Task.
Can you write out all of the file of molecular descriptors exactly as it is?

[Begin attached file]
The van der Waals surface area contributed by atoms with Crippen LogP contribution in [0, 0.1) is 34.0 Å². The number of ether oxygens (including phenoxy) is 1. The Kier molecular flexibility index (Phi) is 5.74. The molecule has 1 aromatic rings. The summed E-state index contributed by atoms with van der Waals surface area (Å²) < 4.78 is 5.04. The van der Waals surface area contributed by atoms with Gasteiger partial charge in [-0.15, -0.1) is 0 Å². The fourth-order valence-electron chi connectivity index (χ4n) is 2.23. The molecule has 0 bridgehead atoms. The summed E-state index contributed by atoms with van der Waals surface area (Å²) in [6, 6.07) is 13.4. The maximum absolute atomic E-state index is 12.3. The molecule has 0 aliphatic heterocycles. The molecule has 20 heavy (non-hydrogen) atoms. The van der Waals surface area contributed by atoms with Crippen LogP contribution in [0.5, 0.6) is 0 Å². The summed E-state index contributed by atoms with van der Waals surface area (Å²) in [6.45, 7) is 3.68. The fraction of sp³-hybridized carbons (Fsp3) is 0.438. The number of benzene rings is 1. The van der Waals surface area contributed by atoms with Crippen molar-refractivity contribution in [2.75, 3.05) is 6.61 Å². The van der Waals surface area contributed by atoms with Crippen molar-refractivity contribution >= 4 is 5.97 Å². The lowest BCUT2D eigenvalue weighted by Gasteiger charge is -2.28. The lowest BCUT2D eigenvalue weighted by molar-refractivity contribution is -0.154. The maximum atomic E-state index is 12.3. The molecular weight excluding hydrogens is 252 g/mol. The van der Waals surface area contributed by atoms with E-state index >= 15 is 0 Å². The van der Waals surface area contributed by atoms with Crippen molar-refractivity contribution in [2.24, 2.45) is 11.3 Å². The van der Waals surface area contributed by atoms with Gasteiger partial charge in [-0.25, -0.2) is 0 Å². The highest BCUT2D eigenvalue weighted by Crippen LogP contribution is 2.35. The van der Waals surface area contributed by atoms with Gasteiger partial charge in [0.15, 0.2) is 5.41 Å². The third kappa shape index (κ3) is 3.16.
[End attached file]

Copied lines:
The van der Waals surface area contributed by atoms with Crippen LogP contribution in [0, 0.1) is 34.0 Å². The number of ether oxygens (including phenoxy) is 1. The Kier molecular flexibility index (Phi) is 5.74. The molecule has 1 aromatic rings. The summed E-state index contributed by atoms with van der Waals surface area (Å²) < 4.78 is 5.04. The van der Waals surface area contributed by atoms with Gasteiger partial charge in [-0.15, -0.1) is 0 Å². The fourth-order valence-electron chi connectivity index (χ4n) is 2.23. The molecule has 0 bridgehead atoms. The summed E-state index contributed by atoms with van der Waals surface area (Å²) in [6, 6.07) is 13.4. The maximum absolute atomic E-state index is 12.3. The molecule has 0 aliphatic heterocycles. The molecule has 20 heavy (non-hydrogen) atoms. The van der Waals surface area contributed by atoms with Crippen LogP contribution in [0.5, 0.6) is 0 Å². The summed E-state index contributed by atoms with van der Waals surface area (Å²) in [6.45, 7) is 3.68. The fraction of sp³-hybridized carbons (Fsp3) is 0.438. The number of benzene rings is 1. The van der Waals surface area contributed by atoms with Crippen molar-refractivity contribution in [2.75, 3.05) is 6.61 Å². The van der Waals surface area contributed by atoms with Crippen molar-refractivity contribution >= 4 is 5.97 Å². The lowest BCUT2D eigenvalue weighted by Gasteiger charge is -2.28. The lowest BCUT2D eigenvalue weighted by molar-refractivity contribution is -0.154. The maximum atomic E-state index is 12.3. The molecular weight excluding hydrogens is 252 g/mol. The van der Waals surface area contributed by atoms with E-state index >= 15 is 0 Å². The van der Waals surface area contributed by atoms with Crippen molar-refractivity contribution in [2.24, 2.45) is 11.3 Å². The van der Waals surface area contributed by atoms with Gasteiger partial charge in [-0.25, -0.2) is 0 Å². The highest BCUT2D eigenvalue weighted by Crippen LogP contribution is 2.35. The van der Waals surface area contributed by atoms with Gasteiger partial charge in [0.15, 0.2) is 5.41 Å². The third kappa shape index (κ3) is 3.16.